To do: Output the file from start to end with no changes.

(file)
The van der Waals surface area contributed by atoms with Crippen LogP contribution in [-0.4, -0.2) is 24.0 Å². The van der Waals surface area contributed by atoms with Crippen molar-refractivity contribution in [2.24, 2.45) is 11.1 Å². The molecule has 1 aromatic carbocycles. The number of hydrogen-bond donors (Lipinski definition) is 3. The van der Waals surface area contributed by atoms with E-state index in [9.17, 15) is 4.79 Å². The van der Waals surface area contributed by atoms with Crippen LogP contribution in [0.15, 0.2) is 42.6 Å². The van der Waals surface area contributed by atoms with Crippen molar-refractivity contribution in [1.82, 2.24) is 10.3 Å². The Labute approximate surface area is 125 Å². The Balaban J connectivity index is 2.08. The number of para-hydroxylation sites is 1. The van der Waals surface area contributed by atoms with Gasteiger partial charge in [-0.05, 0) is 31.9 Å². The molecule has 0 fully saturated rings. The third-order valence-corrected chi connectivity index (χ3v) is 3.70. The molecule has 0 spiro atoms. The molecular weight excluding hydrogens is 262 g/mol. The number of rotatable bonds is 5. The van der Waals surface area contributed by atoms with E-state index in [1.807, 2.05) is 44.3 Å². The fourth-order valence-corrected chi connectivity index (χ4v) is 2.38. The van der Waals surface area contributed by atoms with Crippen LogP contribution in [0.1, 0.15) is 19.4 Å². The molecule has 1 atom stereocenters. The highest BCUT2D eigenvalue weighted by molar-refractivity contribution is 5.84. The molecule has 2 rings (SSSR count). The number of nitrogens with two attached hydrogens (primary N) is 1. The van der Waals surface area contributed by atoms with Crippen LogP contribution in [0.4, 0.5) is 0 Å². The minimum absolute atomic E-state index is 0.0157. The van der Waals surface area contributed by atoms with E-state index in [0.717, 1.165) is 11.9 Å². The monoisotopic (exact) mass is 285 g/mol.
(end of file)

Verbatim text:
The van der Waals surface area contributed by atoms with Crippen LogP contribution in [-0.4, -0.2) is 24.0 Å². The van der Waals surface area contributed by atoms with Crippen molar-refractivity contribution in [2.24, 2.45) is 11.1 Å². The molecule has 1 aromatic carbocycles. The number of hydrogen-bond donors (Lipinski definition) is 3. The van der Waals surface area contributed by atoms with E-state index in [9.17, 15) is 4.79 Å². The van der Waals surface area contributed by atoms with Crippen LogP contribution in [0.15, 0.2) is 42.6 Å². The van der Waals surface area contributed by atoms with Crippen molar-refractivity contribution in [1.82, 2.24) is 10.3 Å². The Labute approximate surface area is 125 Å². The Balaban J connectivity index is 2.08. The number of para-hydroxylation sites is 1. The van der Waals surface area contributed by atoms with Gasteiger partial charge in [-0.05, 0) is 31.9 Å². The molecule has 0 fully saturated rings. The third-order valence-corrected chi connectivity index (χ3v) is 3.70. The molecule has 0 spiro atoms. The molecular weight excluding hydrogens is 262 g/mol. The number of rotatable bonds is 5. The van der Waals surface area contributed by atoms with E-state index in [1.807, 2.05) is 44.3 Å². The fourth-order valence-corrected chi connectivity index (χ4v) is 2.38. The van der Waals surface area contributed by atoms with Crippen LogP contribution in [0.1, 0.15) is 19.4 Å². The molecule has 1 atom stereocenters. The highest BCUT2D eigenvalue weighted by molar-refractivity contribution is 5.84. The molecule has 2 rings (SSSR count). The number of nitrogens with two attached hydrogens (primary N) is 1. The van der Waals surface area contributed by atoms with Crippen LogP contribution in [0.4, 0.5) is 0 Å². The minimum absolute atomic E-state index is 0.0157. The van der Waals surface area contributed by atoms with E-state index in [0.717, 1.165) is 11.9 Å². The monoisotopic (exact) mass is 285 g/mol.